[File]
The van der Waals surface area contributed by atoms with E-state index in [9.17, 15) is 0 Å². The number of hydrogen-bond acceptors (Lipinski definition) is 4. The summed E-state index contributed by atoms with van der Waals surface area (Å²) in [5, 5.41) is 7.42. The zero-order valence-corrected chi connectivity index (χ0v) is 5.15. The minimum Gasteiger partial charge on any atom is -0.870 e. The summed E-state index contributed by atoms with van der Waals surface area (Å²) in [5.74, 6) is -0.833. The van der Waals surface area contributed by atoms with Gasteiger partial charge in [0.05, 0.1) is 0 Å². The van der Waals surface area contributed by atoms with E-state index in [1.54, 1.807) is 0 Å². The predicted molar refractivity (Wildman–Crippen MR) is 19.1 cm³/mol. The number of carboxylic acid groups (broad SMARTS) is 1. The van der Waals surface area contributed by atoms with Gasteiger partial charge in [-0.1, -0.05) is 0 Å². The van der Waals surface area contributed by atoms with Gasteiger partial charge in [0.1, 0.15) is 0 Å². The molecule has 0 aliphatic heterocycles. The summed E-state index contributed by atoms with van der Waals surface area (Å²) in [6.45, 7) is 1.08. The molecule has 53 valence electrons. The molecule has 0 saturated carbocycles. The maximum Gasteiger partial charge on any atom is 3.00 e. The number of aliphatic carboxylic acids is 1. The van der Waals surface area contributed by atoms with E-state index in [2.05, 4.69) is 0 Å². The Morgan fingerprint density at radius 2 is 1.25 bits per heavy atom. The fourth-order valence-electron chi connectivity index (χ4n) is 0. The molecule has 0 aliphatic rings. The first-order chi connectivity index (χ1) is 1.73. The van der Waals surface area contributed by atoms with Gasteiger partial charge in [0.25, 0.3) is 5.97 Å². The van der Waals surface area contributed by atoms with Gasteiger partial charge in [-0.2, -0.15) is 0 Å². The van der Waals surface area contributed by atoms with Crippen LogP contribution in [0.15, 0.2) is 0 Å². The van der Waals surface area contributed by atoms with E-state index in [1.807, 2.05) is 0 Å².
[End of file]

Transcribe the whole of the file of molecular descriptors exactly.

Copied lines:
The van der Waals surface area contributed by atoms with E-state index in [9.17, 15) is 0 Å². The number of hydrogen-bond acceptors (Lipinski definition) is 4. The summed E-state index contributed by atoms with van der Waals surface area (Å²) in [5, 5.41) is 7.42. The zero-order valence-corrected chi connectivity index (χ0v) is 5.15. The minimum Gasteiger partial charge on any atom is -0.870 e. The summed E-state index contributed by atoms with van der Waals surface area (Å²) in [5.74, 6) is -0.833. The van der Waals surface area contributed by atoms with Gasteiger partial charge in [0.05, 0.1) is 0 Å². The van der Waals surface area contributed by atoms with E-state index in [1.54, 1.807) is 0 Å². The predicted molar refractivity (Wildman–Crippen MR) is 19.1 cm³/mol. The number of carboxylic acid groups (broad SMARTS) is 1. The van der Waals surface area contributed by atoms with Gasteiger partial charge in [-0.1, -0.05) is 0 Å². The van der Waals surface area contributed by atoms with Gasteiger partial charge in [0.1, 0.15) is 0 Å². The molecule has 0 aliphatic heterocycles. The summed E-state index contributed by atoms with van der Waals surface area (Å²) in [6.45, 7) is 1.08. The molecule has 53 valence electrons. The molecule has 0 saturated carbocycles. The maximum Gasteiger partial charge on any atom is 3.00 e. The number of aliphatic carboxylic acids is 1. The van der Waals surface area contributed by atoms with E-state index in [2.05, 4.69) is 0 Å². The Morgan fingerprint density at radius 2 is 1.25 bits per heavy atom. The fourth-order valence-electron chi connectivity index (χ4n) is 0. The molecule has 0 aliphatic rings. The first-order chi connectivity index (χ1) is 1.73. The van der Waals surface area contributed by atoms with Gasteiger partial charge in [0.25, 0.3) is 5.97 Å². The van der Waals surface area contributed by atoms with Gasteiger partial charge in [-0.2, -0.15) is 0 Å². The van der Waals surface area contributed by atoms with Crippen LogP contribution in [0.15, 0.2) is 0 Å². The van der Waals surface area contributed by atoms with E-state index in [1.807, 2.05) is 0 Å².